This is completely outrageous…
One female had been an aspiring Texas violinist. Another was a foreign model that was struggling. In her comments, a female invoked her own children. Another said that because of her experience she had stayed single for years.
One by one, on Tuesday, the females went up to a table in Manhattan’s crowded federal courtroom, telling their tale of how financier Jeffrey Epstein had violated them, then leveraging his authority and riches to silence them for years at times. For many, it was the first time they spoke about their experience in public.
Epstein was not there, having killed himself two weeks earlier in prison. But at a hearing, more than 16 of his accusers appeared to dismiss the accusation to discuss the suffering they had suffered and a criminal judicial scheme they said had neglected them.
Many voiced frustration that after hanging himself with a bedsheet, Epstein had stolen them of the opportunity to face him in trial. “For that, he is a coward,” one of the women, Courtney Wild, said.
“I feel very angry and sad,” Wild added. “Justice has never been served in this case.”
The hearing was a moment of catharsis in a criminal proceeding that attracted intense national attention due to Epstein’s ties with several wealthy and powerful people, including President Donald Trump, former President Bill Clinton, and Prince Andrew of Britain.
Several of Epstein’s accusers explained how at a young age they were forced to have sex with him for cash, then they were forced to keep seeing him through threats and career promises. “These are things that so many girls can relate to,” said one of the women, speaking anonymously. “Change needs to happen.”
Prosecutors guaranteed the court that the investigation would proceed with others who are thought to have helped Epstein in his long-running system of sex trafficking, assisting to procure dozens of adolescent girls and women.
The dismissal of Epstein’s case “in no way prohibits or inhibits the government’s ongoing investigation into other potential co-conspirators, nor does it prevent the bringing of a new case in the future,” a government prosecutor, Maurene Comey, said. She added those inquiries “have been ongoing, remain ongoing and will continue.”
Judge Richard M. Berman scheduled the hearing Tuesday after last week’s federal attorneys wrote to him stating they intended to withdraw the criminal charges against Epstein in light of his death — a judgment that needs permission from a judge. Noting the public’s intense interest in the situation, he called on victims to talk.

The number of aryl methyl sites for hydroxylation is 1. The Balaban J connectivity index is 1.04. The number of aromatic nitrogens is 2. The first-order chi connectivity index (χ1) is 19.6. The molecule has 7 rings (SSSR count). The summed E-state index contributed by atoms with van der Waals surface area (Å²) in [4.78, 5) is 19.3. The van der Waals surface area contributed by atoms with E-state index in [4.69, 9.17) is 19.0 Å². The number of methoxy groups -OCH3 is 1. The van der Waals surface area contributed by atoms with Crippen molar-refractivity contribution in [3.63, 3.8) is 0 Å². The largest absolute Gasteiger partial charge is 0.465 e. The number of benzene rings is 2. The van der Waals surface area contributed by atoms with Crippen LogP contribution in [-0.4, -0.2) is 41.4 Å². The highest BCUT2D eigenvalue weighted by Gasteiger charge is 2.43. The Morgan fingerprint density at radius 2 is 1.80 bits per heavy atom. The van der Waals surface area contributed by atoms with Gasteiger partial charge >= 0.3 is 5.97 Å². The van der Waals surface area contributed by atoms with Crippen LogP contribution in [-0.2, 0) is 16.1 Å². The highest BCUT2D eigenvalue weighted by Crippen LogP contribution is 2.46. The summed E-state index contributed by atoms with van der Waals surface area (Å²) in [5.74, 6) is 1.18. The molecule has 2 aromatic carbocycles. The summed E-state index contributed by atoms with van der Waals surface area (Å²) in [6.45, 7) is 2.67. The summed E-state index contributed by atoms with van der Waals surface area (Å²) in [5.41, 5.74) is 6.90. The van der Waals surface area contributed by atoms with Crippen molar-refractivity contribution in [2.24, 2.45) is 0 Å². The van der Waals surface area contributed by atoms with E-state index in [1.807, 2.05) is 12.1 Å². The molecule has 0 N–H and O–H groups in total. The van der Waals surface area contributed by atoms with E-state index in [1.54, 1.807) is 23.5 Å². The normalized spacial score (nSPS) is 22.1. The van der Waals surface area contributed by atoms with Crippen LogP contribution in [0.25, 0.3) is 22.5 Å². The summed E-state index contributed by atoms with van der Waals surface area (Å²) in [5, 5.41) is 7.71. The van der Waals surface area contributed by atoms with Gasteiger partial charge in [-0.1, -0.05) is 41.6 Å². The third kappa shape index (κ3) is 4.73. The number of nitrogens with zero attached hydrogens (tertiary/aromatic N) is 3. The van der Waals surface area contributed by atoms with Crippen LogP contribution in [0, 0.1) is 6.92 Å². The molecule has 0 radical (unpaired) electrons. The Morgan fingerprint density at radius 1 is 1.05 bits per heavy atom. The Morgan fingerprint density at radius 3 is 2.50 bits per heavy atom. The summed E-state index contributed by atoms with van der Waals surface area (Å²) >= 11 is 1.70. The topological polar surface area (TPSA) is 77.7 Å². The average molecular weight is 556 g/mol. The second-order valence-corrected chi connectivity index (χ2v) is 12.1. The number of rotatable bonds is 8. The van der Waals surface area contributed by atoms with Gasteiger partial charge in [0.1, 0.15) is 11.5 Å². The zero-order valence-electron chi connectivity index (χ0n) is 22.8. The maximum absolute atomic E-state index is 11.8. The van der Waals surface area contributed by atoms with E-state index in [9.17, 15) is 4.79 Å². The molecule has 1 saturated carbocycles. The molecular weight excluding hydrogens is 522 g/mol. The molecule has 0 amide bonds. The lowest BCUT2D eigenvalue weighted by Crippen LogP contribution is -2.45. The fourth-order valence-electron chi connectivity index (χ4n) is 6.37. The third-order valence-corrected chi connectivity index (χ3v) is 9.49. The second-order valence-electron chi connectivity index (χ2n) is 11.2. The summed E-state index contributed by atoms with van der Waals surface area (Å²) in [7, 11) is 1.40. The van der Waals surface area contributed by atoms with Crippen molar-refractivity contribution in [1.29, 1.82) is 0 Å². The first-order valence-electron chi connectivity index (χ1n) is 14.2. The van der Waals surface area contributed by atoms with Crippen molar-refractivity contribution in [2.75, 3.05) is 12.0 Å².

“I believe it is the court’s responsibility, and manifestly within its purview, to ensure the victims in this case are treated fairly and with dignity,” he said at the start of the hearing.
Prosecutors had charged that Epstein, 66, brought dozens of underage girls, some as young as 14, to his mansion in New York and to his compound in Palm Beach, Florida, between 2002 and 2005. During naked massage sessions, he then participated in sex acts with the women, attorneys said, paying hundreds of dollars in money each time.
Epstein also encouraged some of his victims to recruit additional girls who were then abused, allowing him to maintain “a steady supply of new victims to exploit,” the indictment had charged. He was indicted on allegations of sex trafficking and accusation of sex trafficking, and could have faced up to 45 years in prison if sentenced.
The judge, in a brief order, said he wanted to hold the hearing because the public might still have an “interest in the process by which the prosecutor seeks dismissal of an indictment.”
The judge did not elaborate, but his statement seemed to recognize the extraordinary public interest in the issues surrounding the death of Epstein and the future of the wider investigation of his associates by the government.
Berman said in the order that he wanted to hear from the prosecution and the lawyers who had represented Epstein, and he also invited the accusers of Epstein and their lawyers to go to court if they wanted to.
The hearing was shifted from the regular courtroom of the judge to a much bigger one that is typically used for high-profile cases to underline the large stake in the issue.
About 6:30 a.m. Aug. 10, Epstein was discovered dead after apparently hanging himself in his prison cell at the Metropolitan Correctional Center with a bedsheet.
Law enforcement officials say he wasn’t checked on for about three hours, a prison protocol breach. The medical examiner from the town said on Aug. 16 that suicide had caused Epstein to die.
The news of the death of Epstein — and the conditions concerning it — sent shock waves through the judicial structure and spurred an outcry by Congress and investigations by the FBI and the inspector general of the Justice Department.
Attorney General William Barr called the shortcomings at the jail “serious irregularities,” and pledged to determine why Epstein was apparently left unsupervised just weeks after he was taken off suicide watch after an apparent initial attempt at killing himself on July 23.
“We will get to the bottom of what happened and there will be accountability,” Barr said after Epstein’s death.